Let's begin with the photo of a teacher roaming the rows of desks ostensibly reading a picture book and showing kids the pictures as she walks. Um, really?
But, wait, there's more. Ed Week claims most research on reading aloud has been conducted with elementary students. Perhaps there is a kernel of truth there, but the fact is that the research on reading aloud spans K-adult learners. And in study after study, the research metaanalysis showed gains for participants in reading comprehension, vocabulary, sentence structure, and (most importantly) in positive attitude toward reading. The one piece of research cited made me cringe. Not from the research, but from the way Ed Week referred to the investigator, an associate professor, as Ms. and not Dr.
Move on. Voices of dissent arise. A teacher states that no one should read everything to kids or they will come to depend on read aloud and it will become a crutch. Are (were) there classrooms where teachers read everything> Doubtful. Then someone from ourside of education weighs in:
"Robert Pondiscio, the communications director for the Core Knowledge Foundation, a nonprofit organization in Charlottesville, Va., that promotes a curriculum based on core academic content, said he has reservations about teachers’ reading aloud to adolescents. “The need to do this at all seems to be a way of glossing over poor reading skills and poor content knowledge that should have been addressed in elementary school,” he said."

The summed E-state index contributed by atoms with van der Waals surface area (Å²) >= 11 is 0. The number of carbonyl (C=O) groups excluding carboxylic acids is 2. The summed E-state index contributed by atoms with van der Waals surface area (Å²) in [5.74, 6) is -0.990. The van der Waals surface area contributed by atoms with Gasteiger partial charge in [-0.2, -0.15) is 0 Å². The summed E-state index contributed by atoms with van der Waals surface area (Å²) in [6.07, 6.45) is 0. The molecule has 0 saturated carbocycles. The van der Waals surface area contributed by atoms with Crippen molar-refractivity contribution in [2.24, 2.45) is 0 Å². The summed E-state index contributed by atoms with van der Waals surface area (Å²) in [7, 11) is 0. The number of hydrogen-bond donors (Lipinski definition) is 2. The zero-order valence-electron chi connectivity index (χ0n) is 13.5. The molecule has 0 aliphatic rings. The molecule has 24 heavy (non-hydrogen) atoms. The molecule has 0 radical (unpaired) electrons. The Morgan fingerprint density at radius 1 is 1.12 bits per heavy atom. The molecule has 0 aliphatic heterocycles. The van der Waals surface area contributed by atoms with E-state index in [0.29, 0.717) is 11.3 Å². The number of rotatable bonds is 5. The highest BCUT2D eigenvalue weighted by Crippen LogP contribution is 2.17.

Even though this article is 5 years old, I can hear the echo of the architects of CCSS and NCLB.
Ignoring the research on reading aloud is ridiculous. Misrepresenting it is just as harmful. I was pleased to see Paul Hankins quoted at the end as he talks about dramatic readings of OF MICE AND MEN. I know Paul reads aloud for more than dramatic effect, too. As I was working on this blog post today, Karin Perry and I are sitting in a room working on lots of projects. She and I both stop periodically to read items from Facebook or Twitter or something else we are reading. I think neither of us are using this as a "crutch." I do not think this interferes with close reading either.
Reading aloud is a time for sharing. It is not a time for Q and A (even if you call it interactive read aloud, this is inappropriate). It is a time when we demonstrate, we immerse, we model, we provide. Let's keep our eyes and ears on the prize. Reading (and reading aloud) is its own reward.